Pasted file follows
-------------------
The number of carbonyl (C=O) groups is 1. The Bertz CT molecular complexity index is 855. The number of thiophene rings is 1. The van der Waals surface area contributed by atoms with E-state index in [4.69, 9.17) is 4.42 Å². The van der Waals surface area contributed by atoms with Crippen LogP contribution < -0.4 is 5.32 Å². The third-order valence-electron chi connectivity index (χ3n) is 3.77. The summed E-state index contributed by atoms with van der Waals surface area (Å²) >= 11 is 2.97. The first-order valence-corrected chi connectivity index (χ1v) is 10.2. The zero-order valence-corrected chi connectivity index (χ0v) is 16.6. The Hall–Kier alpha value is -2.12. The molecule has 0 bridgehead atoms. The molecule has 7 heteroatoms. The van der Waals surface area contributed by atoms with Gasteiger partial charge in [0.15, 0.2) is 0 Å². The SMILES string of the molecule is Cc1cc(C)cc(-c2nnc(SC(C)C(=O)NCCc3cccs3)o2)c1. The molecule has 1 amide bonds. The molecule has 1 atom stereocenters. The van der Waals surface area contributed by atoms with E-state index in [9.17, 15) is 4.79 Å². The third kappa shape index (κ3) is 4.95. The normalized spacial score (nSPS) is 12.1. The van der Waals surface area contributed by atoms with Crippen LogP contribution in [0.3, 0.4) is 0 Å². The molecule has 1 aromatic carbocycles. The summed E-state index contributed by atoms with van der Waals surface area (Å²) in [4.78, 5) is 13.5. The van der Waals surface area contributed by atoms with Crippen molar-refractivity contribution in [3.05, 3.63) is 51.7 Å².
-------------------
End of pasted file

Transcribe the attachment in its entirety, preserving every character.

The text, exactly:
The number of carbonyl (C=O) groups is 1. The Bertz CT molecular complexity index is 855. The number of thiophene rings is 1. The van der Waals surface area contributed by atoms with E-state index in [4.69, 9.17) is 4.42 Å². The van der Waals surface area contributed by atoms with Crippen LogP contribution < -0.4 is 5.32 Å². The third-order valence-electron chi connectivity index (χ3n) is 3.77. The summed E-state index contributed by atoms with van der Waals surface area (Å²) >= 11 is 2.97. The first-order valence-corrected chi connectivity index (χ1v) is 10.2. The zero-order valence-corrected chi connectivity index (χ0v) is 16.6. The Hall–Kier alpha value is -2.12. The molecule has 0 bridgehead atoms. The molecule has 7 heteroatoms. The van der Waals surface area contributed by atoms with Gasteiger partial charge in [0.15, 0.2) is 0 Å². The SMILES string of the molecule is Cc1cc(C)cc(-c2nnc(SC(C)C(=O)NCCc3cccs3)o2)c1. The molecule has 1 amide bonds. The molecule has 1 atom stereocenters. The van der Waals surface area contributed by atoms with E-state index in [9.17, 15) is 4.79 Å². The third kappa shape index (κ3) is 4.95. The normalized spacial score (nSPS) is 12.1. The van der Waals surface area contributed by atoms with Crippen LogP contribution in [0.3, 0.4) is 0 Å². The molecule has 1 aromatic carbocycles. The summed E-state index contributed by atoms with van der Waals surface area (Å²) in [4.78, 5) is 13.5. The van der Waals surface area contributed by atoms with Crippen molar-refractivity contribution in [3.05, 3.63) is 51.7 Å².